Residential mortgage growth was down more than 7% in the first half of 2019 compared to a year earlier, likely caused in part by the federal government’s mortgage stress test, according to new data from the Canada Mortgage and Housing Corporation (CMHC).
The quarterly Residential Mortgage Industry Dashboard shows new originations by the country’s chartered banks totalled $60.26 billion in the first half of the year, down from $64.93 billion in 2018. Similarly, growth of same-lender refinances were down 14.5% to $30 billion and same-lender renewals fell 9% to $86 billion.
“(The) residential mortgage market continues to show slowing growth, with activity mainly focusing on renewals with the same lender,” CMHC noted.
It also suggested the slower growth in the residential mortgage market is “likely attributed to the stress test.”
The mortgage stress test on uninsured mortgages took effect on January 1, 2018. After coming into effect, it is estimated that 18% of buyers who could previously afford their preferred purchase would fail the test, according to data from Mortgage Professionals Canada.
Additionally, the Bank of Canada raised interest rates three times in 2018. Two of the quarter-point rate increases came in July and October, the effects of which would have extended into early 2019.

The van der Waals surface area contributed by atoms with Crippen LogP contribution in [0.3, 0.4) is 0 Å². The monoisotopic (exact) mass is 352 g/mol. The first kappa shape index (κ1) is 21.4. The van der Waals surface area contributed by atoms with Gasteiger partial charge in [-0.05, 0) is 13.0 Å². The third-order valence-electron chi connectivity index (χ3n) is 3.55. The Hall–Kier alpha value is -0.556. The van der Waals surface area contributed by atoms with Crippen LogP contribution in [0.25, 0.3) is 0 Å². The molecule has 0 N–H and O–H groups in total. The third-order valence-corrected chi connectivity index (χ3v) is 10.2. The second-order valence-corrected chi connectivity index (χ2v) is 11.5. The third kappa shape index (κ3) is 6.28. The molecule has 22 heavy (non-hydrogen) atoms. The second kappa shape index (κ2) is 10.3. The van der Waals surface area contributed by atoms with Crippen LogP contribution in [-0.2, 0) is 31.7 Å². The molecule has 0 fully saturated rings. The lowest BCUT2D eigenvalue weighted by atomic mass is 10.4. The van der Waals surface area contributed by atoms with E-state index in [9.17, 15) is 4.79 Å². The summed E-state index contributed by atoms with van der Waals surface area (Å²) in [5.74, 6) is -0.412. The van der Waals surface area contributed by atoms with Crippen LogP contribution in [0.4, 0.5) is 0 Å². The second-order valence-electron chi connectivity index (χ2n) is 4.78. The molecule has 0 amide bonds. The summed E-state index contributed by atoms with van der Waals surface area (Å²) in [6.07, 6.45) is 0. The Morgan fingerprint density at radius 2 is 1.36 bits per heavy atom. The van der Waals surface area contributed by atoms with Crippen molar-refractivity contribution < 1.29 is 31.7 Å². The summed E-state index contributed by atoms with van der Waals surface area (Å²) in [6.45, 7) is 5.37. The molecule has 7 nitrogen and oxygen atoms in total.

CMHC did say that slow growth of the residential mortgage market, along with low mortgage default rates, has helped to improve Canada’s financial stability.
Banks Are the Market Leaders
CMHC’s report also delved into the current market share of outstanding mortgage balances, finding that 75% are held by banks.
Credit unions and caisses populaires have a 14% share, followed by Mortgage Finance Companies (MFCs) at 6%, and Mortgage Investment Corporations (MICs) and private lenders at just 1%.
MICs, which aren’t regulated in the same way that banks are and aren’t subject to the mortgage stress test, had an estimated market size of $13 billion in 2018, CMHC said. That’s up 10% from the year before, and up from an estimated $8-10 billion market size in 2016.
Delinquency rates were found to be lowest among credit unions and caisses populaires, at just 0.16%, and higher among MICs and private lenders, at 1.92%.